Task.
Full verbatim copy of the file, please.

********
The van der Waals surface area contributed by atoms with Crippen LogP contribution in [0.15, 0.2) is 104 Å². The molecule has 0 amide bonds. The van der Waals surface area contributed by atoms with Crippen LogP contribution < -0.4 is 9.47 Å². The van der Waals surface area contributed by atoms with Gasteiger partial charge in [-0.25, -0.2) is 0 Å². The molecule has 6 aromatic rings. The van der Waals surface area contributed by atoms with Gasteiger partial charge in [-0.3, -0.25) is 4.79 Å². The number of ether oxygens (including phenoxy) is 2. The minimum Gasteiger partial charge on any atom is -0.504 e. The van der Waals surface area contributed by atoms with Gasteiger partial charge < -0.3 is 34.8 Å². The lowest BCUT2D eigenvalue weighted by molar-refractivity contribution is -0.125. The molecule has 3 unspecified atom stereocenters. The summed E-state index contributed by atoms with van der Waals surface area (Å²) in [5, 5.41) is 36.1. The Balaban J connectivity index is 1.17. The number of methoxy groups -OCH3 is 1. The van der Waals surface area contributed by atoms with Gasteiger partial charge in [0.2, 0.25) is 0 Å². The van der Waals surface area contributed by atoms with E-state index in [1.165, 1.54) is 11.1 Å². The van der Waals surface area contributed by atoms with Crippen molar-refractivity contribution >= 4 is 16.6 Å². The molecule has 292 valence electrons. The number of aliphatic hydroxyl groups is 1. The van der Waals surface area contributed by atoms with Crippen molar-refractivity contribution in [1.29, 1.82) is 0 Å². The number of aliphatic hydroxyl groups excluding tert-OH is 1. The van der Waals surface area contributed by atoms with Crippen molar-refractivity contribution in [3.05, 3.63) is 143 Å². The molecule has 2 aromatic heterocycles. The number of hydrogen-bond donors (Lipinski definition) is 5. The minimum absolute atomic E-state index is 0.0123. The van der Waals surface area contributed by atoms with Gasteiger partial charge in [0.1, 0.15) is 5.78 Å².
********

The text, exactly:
The van der Waals surface area contributed by atoms with Crippen LogP contribution in [0.15, 0.2) is 104 Å². The molecule has 0 amide bonds. The van der Waals surface area contributed by atoms with Crippen LogP contribution < -0.4 is 9.47 Å². The van der Waals surface area contributed by atoms with Gasteiger partial charge in [-0.25, -0.2) is 0 Å². The molecule has 6 aromatic rings. The van der Waals surface area contributed by atoms with Gasteiger partial charge in [-0.3, -0.25) is 4.79 Å². The number of ether oxygens (including phenoxy) is 2. The minimum Gasteiger partial charge on any atom is -0.504 e. The van der Waals surface area contributed by atoms with Gasteiger partial charge < -0.3 is 34.8 Å². The lowest BCUT2D eigenvalue weighted by molar-refractivity contribution is -0.125. The molecule has 3 unspecified atom stereocenters. The summed E-state index contributed by atoms with van der Waals surface area (Å²) in [5, 5.41) is 36.1. The Balaban J connectivity index is 1.17. The number of methoxy groups -OCH3 is 1. The van der Waals surface area contributed by atoms with Gasteiger partial charge in [0.2, 0.25) is 0 Å². The van der Waals surface area contributed by atoms with E-state index in [1.165, 1.54) is 11.1 Å². The van der Waals surface area contributed by atoms with Crippen molar-refractivity contribution >= 4 is 16.6 Å². The molecule has 292 valence electrons. The number of aliphatic hydroxyl groups is 1. The van der Waals surface area contributed by atoms with Crippen molar-refractivity contribution in [1.29, 1.82) is 0 Å². The number of aliphatic hydroxyl groups excluding tert-OH is 1. The van der Waals surface area contributed by atoms with Crippen molar-refractivity contribution in [3.05, 3.63) is 143 Å². The molecule has 2 aromatic heterocycles. The number of hydrogen-bond donors (Lipinski definition) is 5. The minimum absolute atomic E-state index is 0.0123. The van der Waals surface area contributed by atoms with Gasteiger partial charge in [0.1, 0.15) is 5.78 Å².